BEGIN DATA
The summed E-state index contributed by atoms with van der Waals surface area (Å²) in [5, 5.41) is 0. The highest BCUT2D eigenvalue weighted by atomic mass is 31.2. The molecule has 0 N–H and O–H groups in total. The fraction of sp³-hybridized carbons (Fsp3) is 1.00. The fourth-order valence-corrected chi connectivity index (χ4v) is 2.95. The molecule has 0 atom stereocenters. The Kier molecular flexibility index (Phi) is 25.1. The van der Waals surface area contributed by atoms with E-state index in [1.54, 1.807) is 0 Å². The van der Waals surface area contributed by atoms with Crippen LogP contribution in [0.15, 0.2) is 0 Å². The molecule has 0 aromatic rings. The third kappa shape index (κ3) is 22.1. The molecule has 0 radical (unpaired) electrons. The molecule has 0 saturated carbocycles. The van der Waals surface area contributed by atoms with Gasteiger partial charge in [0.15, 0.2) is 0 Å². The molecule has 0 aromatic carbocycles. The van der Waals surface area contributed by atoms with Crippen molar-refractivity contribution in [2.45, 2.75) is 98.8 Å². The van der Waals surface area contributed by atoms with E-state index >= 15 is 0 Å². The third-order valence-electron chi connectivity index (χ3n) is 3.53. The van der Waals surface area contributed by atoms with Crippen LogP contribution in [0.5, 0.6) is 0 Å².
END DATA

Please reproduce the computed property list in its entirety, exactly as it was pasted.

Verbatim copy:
The summed E-state index contributed by atoms with van der Waals surface area (Å²) in [5, 5.41) is 0. The highest BCUT2D eigenvalue weighted by atomic mass is 31.2. The molecule has 0 N–H and O–H groups in total. The fraction of sp³-hybridized carbons (Fsp3) is 1.00. The fourth-order valence-corrected chi connectivity index (χ4v) is 2.95. The molecule has 0 atom stereocenters. The Kier molecular flexibility index (Phi) is 25.1. The van der Waals surface area contributed by atoms with E-state index in [1.54, 1.807) is 0 Å². The van der Waals surface area contributed by atoms with Crippen LogP contribution in [0.15, 0.2) is 0 Å². The molecule has 0 aromatic rings. The third kappa shape index (κ3) is 22.1. The molecule has 0 radical (unpaired) electrons. The molecule has 0 saturated carbocycles. The van der Waals surface area contributed by atoms with Gasteiger partial charge in [0.15, 0.2) is 0 Å². The molecule has 0 aromatic carbocycles. The van der Waals surface area contributed by atoms with Crippen molar-refractivity contribution in [2.45, 2.75) is 98.8 Å². The van der Waals surface area contributed by atoms with E-state index >= 15 is 0 Å². The third-order valence-electron chi connectivity index (χ3n) is 3.53. The van der Waals surface area contributed by atoms with Crippen LogP contribution in [0.5, 0.6) is 0 Å².